Judges Rule Warrantless Searches on Private Land Unconstitutional in Tennessee

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A recent court ruling in Tennessee restricts some of the powers that the state’s game wardens have traditionally held when policing hunters and anglers on private land. According to that ruling, which was handed down by a Court of Appeals on Thursday, wildlife officers can no longer enter private property to monitor, look for, or otherwise investigate wildlife crimes without a warrant.

Although it might surprise some Americans, entering and surveilling private lands without obtaining a warrant or notifying the landowner have long been standard practices for many state fish and game agencies. In most states that allow this, game wardens have more power than police and other law enforcement officers when it comes to warrantless searches. Among other privileges, this statutory authority permits game wardens to enter privately owned lands without permission, and to conceal themselves while investigating suspected violations of hunting and fishing laws. These powers are summarized in a Tennessee law that allows officers with the Tennessee Wildlife Resources Agency “to go upon any property, outside of buildings, posted or otherwise” in order to enforce wildlife laws.  

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In its unanimous decision, a panel of three judges determined that the state’s game wardens were taking these powers too far, and that the current statute allowing for warrantless searches on posted private property is unconstitutional as applied by TWRA. The judges even drew comparisons between TWRA’s past actions and the tyrannies colonial Americans were subjected to under British rule.

“The TWRA searches, which it claims are reasonable, bear a marked resemblance to the arbitrary discretionary entries of customs officials more than two centuries ago in colonial Boston,” the judges wrote in their decision. “The TWRA’s contention is a disturbing assertion of power on behalf of the government that stands contrary to the foundations of the search protections against arbitrary governmental intrusions in the American legal tradition, generally, and in Tennessee, specifically.”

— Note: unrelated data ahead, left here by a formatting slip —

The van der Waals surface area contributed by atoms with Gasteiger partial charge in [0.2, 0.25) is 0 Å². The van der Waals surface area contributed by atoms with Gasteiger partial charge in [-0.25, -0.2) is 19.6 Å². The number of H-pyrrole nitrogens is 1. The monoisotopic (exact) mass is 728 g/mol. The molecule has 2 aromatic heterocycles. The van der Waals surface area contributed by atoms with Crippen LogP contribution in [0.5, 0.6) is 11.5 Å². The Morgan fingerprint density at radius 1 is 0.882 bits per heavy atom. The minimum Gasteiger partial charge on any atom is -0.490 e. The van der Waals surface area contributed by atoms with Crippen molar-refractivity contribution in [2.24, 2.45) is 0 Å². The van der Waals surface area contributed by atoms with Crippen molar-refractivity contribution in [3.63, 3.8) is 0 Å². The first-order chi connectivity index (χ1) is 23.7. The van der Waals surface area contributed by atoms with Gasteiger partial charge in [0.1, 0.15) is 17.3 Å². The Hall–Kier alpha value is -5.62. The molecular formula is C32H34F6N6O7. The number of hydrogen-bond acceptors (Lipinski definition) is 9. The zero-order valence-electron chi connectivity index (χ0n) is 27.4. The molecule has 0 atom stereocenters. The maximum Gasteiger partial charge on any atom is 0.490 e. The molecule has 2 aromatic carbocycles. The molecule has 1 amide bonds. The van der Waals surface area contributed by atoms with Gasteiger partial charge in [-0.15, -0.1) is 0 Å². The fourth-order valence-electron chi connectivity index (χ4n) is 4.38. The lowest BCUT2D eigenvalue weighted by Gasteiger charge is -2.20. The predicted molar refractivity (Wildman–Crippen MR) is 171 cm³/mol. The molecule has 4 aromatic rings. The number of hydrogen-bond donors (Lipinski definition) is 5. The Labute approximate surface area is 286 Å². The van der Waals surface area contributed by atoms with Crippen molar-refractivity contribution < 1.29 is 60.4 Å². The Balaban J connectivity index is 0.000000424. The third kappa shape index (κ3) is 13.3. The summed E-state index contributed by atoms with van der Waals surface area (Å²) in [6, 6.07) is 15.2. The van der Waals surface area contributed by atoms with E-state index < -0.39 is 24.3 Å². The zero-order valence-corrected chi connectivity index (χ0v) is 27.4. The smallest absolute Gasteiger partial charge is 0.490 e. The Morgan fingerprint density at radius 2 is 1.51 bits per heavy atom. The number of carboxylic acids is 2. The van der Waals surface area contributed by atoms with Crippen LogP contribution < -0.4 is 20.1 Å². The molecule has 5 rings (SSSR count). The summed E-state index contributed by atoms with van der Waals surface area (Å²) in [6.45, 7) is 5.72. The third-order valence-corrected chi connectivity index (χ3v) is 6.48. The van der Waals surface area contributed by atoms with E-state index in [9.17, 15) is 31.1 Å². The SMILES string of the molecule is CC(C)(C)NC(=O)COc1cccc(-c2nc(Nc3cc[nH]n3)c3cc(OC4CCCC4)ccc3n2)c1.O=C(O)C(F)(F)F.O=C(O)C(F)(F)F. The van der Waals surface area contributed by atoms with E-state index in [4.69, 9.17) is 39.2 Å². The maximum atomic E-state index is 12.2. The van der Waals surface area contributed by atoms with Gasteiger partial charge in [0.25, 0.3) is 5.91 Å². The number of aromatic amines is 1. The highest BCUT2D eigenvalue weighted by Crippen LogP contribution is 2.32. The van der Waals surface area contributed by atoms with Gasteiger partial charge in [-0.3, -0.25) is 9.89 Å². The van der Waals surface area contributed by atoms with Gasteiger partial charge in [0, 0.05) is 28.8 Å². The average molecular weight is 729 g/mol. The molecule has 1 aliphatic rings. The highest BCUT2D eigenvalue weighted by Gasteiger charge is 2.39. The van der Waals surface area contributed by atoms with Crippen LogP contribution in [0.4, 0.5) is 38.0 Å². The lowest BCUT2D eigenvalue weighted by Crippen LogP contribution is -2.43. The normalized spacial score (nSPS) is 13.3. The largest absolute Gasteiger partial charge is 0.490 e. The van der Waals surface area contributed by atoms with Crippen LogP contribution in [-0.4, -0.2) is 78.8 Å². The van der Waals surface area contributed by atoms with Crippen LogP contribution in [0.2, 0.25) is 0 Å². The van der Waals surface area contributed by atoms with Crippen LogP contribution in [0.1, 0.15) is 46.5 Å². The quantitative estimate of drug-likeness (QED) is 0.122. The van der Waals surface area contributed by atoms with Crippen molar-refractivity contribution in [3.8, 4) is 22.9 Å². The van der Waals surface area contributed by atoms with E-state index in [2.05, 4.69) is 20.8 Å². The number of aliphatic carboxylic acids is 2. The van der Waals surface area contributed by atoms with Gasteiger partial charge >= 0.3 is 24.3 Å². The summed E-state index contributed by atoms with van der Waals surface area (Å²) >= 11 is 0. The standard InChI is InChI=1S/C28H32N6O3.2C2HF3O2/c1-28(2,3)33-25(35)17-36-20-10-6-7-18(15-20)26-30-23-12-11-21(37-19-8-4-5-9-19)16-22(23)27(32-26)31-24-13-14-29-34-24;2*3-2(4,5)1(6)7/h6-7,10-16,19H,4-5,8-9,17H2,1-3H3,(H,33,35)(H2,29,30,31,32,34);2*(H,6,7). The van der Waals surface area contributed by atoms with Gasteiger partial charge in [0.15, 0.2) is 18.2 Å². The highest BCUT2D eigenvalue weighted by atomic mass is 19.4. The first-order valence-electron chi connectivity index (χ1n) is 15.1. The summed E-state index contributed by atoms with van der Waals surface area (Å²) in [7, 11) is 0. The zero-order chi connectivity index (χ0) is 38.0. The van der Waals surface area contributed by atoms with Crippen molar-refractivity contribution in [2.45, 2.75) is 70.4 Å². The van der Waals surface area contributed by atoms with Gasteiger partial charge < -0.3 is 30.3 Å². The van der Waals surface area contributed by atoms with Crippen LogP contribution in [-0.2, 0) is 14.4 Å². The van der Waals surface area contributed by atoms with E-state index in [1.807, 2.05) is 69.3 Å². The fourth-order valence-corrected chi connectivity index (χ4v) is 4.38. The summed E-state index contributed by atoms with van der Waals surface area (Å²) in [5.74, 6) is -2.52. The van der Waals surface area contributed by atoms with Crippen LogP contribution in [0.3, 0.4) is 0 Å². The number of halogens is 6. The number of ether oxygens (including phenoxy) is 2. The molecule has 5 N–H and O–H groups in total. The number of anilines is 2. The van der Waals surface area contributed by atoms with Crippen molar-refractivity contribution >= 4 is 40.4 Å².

The decision stems from a lawsuit filed in Benton County Circuit Court by two Tennessee landowners, Terry Rainwaters and Hunter Hollingsworth, who claimed that TWRA officers conducted multiple warrantless searches on their properties, ignored “No Trespassing” signs, and even installed trail cameras there. With legal representation from the Institute for Justice, Rainwaters and Hollingsworth argued that these actions violated their rights under Article 1, Section 7 of the state constitution.

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In defending the agency’s actions, attorneys representing TWRA argued that because so much hunting takes place on private land in Tennessee, officers would be unable to protect the state’s wildlife resources if they couldn’t patrol these lands. They also cited the “Open Fields Doctrine,” a federal precedent set during the Prohibition era that permits law enforcement agents to surveil rural lands, and which states that Fourth Amendment protections against unreasonable searches and seizures only apply to someone’s home and not their surrounding lands.

In March 2022, the circuit court ruled in favor of the landowners, issuing a decision that the Institute for Justice called “a victory for property owners statewide.” The public interest law firm is also engaged in a separate lawsuit that was filed on similar grounds by two Pennsylvania hunting clubs.

The TWRA appealed the circuit court’s March ruling in April 2022, which kicked off the lengthy appeals process that concluded last week. The agency now has 60 days to appeal the more recent decision to the Tennessee Supreme Court. It’s unclear if the TWRA plans to appeal the ruling.

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